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Two reindeer in snow, in Finland Reindeer like these, in Finland, live in the far northern regions of Europe and Asia. (Photo: Marcello Bertinetti/Photo Researchers, Inc.)

Reindeer Trouble

You may know about Dasher and Dancer and Prancer and Vixen, but did you know their reindeer relatives are having difficulty surviving?

By Laura Linn | null null , null
Map: Jim McMahon (Source: University of Alberta)
Map: Jim McMahon (Source: University of Alberta)

In a season when the thoughts of many turn to flying reindeer, reindeer of the nonflying variety are in trouble.

A recent study from the University of Alberta in Canada shows that the number of reindeer and caribou has dropped by almost 60 percent over the past 30 years.

Why this dramatic decline? One reason is human activity that has caused loss of habitat, or the animals’ natural environment. Reindeer and caribou, which are similar members of the same species of deer, live in the extreme northern regions of the world. Logging, mining, road building, and the construction of oil and gas pipelines have driven herds of caribou and reindeer out of some areas in Canada and Siberia.

Global climate change, however, has had the biggest impact on the survival of these animals that thrive in some of the world’s chilliest climates. The warming of the Earth is severely affecting the feeding habits of reindeer and caribou in the spring, summer, and winter.

Spring

Reindeer and caribou are fighting for survival in many parts of the world because warm springlike temperatures are occurring earlier. Reindeer and caribou migrate, or move seasonally, from one region to another. They move north in the spring and eat spring plants. But spring plants are popping out of the ground sooner than in the past. This means that the mothers and their calves are missing the opportunity to feed on many of the young plants because they arrive too late.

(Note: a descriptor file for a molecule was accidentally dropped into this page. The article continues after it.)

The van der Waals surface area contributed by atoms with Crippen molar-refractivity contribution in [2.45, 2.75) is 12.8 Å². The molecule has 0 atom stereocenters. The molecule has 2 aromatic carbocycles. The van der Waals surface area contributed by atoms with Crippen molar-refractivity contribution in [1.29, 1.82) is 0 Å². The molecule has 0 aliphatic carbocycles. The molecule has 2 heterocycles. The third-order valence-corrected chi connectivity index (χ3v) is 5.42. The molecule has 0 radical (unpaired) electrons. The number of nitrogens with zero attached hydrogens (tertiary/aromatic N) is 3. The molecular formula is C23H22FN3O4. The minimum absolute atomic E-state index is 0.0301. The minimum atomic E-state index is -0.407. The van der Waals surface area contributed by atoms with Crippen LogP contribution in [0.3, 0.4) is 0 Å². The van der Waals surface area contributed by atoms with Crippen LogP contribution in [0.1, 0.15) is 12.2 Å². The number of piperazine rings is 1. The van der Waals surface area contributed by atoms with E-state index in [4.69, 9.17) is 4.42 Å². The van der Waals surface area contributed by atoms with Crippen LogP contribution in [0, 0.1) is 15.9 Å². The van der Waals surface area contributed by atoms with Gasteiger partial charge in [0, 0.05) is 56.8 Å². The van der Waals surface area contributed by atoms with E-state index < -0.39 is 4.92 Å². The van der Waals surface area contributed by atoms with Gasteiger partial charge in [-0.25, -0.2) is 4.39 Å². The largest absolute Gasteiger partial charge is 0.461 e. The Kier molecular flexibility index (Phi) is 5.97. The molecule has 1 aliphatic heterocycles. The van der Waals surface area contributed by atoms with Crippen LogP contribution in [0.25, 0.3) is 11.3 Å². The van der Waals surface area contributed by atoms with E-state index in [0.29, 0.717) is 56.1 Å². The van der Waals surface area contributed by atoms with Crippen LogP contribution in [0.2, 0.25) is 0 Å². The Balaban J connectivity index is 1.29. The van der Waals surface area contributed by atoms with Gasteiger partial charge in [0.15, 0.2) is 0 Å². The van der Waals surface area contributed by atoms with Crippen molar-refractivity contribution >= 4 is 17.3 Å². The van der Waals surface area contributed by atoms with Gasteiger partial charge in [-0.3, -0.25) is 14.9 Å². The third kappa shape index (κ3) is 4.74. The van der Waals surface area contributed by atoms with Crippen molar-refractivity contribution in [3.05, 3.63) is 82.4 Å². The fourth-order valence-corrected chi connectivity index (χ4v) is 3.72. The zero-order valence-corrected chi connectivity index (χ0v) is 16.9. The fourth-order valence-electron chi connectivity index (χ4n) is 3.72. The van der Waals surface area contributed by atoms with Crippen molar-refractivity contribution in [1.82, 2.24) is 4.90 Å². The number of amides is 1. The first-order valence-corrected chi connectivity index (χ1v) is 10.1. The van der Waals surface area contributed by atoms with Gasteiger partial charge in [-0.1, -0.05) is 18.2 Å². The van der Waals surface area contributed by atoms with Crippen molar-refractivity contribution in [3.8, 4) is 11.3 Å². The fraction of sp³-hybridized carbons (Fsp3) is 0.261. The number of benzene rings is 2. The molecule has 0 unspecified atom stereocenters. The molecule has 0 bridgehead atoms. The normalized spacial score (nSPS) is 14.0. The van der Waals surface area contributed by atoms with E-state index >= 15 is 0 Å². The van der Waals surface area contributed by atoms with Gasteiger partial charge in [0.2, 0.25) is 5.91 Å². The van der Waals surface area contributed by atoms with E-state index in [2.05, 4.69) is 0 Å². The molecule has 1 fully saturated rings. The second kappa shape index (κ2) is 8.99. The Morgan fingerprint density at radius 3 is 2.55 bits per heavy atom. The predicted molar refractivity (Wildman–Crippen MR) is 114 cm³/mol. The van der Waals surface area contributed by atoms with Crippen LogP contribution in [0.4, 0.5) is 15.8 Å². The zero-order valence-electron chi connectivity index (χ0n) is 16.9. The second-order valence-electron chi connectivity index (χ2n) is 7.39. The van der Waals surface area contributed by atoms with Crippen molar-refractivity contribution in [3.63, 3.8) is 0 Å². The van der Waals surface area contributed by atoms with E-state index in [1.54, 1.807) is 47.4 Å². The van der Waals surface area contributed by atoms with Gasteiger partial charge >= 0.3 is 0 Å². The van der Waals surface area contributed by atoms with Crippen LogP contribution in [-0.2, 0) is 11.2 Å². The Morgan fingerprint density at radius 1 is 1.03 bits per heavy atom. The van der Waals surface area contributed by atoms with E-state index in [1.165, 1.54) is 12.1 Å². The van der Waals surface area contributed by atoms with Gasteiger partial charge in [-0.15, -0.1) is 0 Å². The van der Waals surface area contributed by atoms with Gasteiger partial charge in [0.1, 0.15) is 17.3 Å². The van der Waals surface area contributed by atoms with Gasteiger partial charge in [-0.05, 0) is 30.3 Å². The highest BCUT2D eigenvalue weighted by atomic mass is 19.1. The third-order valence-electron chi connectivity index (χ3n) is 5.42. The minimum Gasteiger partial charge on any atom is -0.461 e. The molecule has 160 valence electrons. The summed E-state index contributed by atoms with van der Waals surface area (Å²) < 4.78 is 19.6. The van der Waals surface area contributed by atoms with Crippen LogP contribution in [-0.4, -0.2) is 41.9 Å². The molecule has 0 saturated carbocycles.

Summer

Warmer summers are also a problem. As temperatures rise, so does insect activity. With more insects harassing them, the reindeer and caribou spend too much time shaking off mosquitoes and flies and not enough time eating. If the animals don’t gain a lot of weight over the summer months, they risk not being able to survive the winter, or giving birth to unhealthy calves in the spring.

Winter

In the past, temperatures were usually very cold in the regions where reindeer and caribou roam, so it usually snowed. Today, freezing rain is much more common. This is a problem because freezing rain covers the animals’ food with ice. Their winter diet is lichen, a fungus that grows mostly on the ground. If ice covers the lichen, the animals cannot dig through it with their hooves. They can starve if they cannot find other sources of food.

Reindeer vs. Caribou

So what’s the difference between a reindeer and a caribou? Not much. The main distinction is where they live. Because they belong to the same species, “they are very similar in behavior and appearance,” explained Liv Vors, one of the authors of the study on reindeer and caribou decline. “But caribou are found only in North America, and reindeer are found only in Scandinavia and Siberia.”

Reindeer are also slightly smaller than caribou and unlike caribou, some reindeer have been domesticated, or trained to live closely with humans, like cattle. Today, reindeer are herded by many people living in the Arctic regions of Scandinavia and Siberia. These communities depend on reindeer for almost everything. They eat reindeer meat and use reindeer skins for clothing and shelter. Some people also saddle and ride reindeer or keep them as pets.

Reindeer and Caribou Facts

Because reindeer and caribou are the same species, they have more similarities than differences:

  • Both males and females grow antlers.
  • Both migrate great distances twice a year, south in the fall and north in the spring.
  • Both have unique hairs that trap air, giving them very good insulation against the cold Arctic temperatures. These hairs also help them float in the water.
  • Both are strong swimmers and can even move through the ice of the Arctic Ocean.
  • Both have large hooves that help them walk through deep snow.
  • Both give birth in the spring, usually to a single calf, which can start walking within 90 minutes of being born.
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